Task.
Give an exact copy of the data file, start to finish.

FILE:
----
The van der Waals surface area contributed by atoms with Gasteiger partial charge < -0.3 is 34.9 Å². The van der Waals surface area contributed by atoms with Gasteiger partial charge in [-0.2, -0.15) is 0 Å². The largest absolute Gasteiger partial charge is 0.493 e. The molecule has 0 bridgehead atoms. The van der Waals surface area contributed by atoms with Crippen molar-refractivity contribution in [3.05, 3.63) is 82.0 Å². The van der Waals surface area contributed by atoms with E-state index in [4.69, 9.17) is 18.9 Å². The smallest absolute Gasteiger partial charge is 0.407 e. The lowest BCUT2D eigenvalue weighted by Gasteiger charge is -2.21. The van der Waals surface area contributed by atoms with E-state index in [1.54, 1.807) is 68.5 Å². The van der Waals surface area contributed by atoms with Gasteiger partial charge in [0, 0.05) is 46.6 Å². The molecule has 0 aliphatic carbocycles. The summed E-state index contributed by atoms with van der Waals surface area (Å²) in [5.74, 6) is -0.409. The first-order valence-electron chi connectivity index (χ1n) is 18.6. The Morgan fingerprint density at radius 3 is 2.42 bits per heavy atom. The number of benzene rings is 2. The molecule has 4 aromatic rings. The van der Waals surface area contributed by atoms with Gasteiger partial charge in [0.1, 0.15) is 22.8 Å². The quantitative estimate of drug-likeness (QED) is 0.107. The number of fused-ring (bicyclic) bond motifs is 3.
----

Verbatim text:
The van der Waals surface area contributed by atoms with Gasteiger partial charge < -0.3 is 34.9 Å². The van der Waals surface area contributed by atoms with Gasteiger partial charge in [-0.2, -0.15) is 0 Å². The largest absolute Gasteiger partial charge is 0.493 e. The molecule has 0 bridgehead atoms. The van der Waals surface area contributed by atoms with Crippen molar-refractivity contribution in [3.05, 3.63) is 82.0 Å². The van der Waals surface area contributed by atoms with E-state index in [4.69, 9.17) is 18.9 Å². The smallest absolute Gasteiger partial charge is 0.407 e. The lowest BCUT2D eigenvalue weighted by Gasteiger charge is -2.21. The van der Waals surface area contributed by atoms with E-state index in [1.54, 1.807) is 68.5 Å². The van der Waals surface area contributed by atoms with Gasteiger partial charge in [0, 0.05) is 46.6 Å². The molecule has 0 aliphatic carbocycles. The summed E-state index contributed by atoms with van der Waals surface area (Å²) in [5.74, 6) is -0.409. The first-order valence-electron chi connectivity index (χ1n) is 18.6. The Morgan fingerprint density at radius 3 is 2.42 bits per heavy atom. The number of benzene rings is 2. The molecule has 4 aromatic rings. The van der Waals surface area contributed by atoms with Gasteiger partial charge in [0.1, 0.15) is 22.8 Å². The quantitative estimate of drug-likeness (QED) is 0.107. The number of fused-ring (bicyclic) bond motifs is 3.